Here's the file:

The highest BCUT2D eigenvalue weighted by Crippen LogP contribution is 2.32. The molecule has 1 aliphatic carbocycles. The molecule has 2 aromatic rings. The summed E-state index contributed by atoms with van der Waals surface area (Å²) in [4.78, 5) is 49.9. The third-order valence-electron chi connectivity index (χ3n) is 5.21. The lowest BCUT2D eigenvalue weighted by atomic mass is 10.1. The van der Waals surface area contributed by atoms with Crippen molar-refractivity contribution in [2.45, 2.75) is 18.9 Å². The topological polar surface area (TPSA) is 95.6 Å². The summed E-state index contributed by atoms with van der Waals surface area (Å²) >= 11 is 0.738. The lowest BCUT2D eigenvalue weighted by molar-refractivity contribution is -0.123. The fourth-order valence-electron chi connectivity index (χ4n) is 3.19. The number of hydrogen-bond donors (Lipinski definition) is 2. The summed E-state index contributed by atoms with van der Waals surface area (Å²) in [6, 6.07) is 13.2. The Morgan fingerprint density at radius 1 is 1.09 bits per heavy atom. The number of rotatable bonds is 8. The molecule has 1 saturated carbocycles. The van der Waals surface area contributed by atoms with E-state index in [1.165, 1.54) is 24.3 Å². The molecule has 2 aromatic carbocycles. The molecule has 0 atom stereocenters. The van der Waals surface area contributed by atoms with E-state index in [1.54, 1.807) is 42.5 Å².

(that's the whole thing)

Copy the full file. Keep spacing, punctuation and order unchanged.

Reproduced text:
The highest BCUT2D eigenvalue weighted by Crippen LogP contribution is 2.32. The molecule has 1 aliphatic carbocycles. The molecule has 2 aromatic rings. The summed E-state index contributed by atoms with van der Waals surface area (Å²) in [4.78, 5) is 49.9. The third-order valence-electron chi connectivity index (χ3n) is 5.21. The lowest BCUT2D eigenvalue weighted by atomic mass is 10.1. The van der Waals surface area contributed by atoms with Crippen molar-refractivity contribution in [2.45, 2.75) is 18.9 Å². The topological polar surface area (TPSA) is 95.6 Å². The summed E-state index contributed by atoms with van der Waals surface area (Å²) >= 11 is 0.738. The lowest BCUT2D eigenvalue weighted by molar-refractivity contribution is -0.123. The fourth-order valence-electron chi connectivity index (χ4n) is 3.19. The number of hydrogen-bond donors (Lipinski definition) is 2. The summed E-state index contributed by atoms with van der Waals surface area (Å²) in [6, 6.07) is 13.2. The Morgan fingerprint density at radius 1 is 1.09 bits per heavy atom. The number of rotatable bonds is 8. The molecule has 1 saturated carbocycles. The van der Waals surface area contributed by atoms with E-state index in [1.165, 1.54) is 24.3 Å². The molecule has 2 aromatic carbocycles. The molecule has 0 atom stereocenters. The van der Waals surface area contributed by atoms with E-state index in [1.54, 1.807) is 42.5 Å².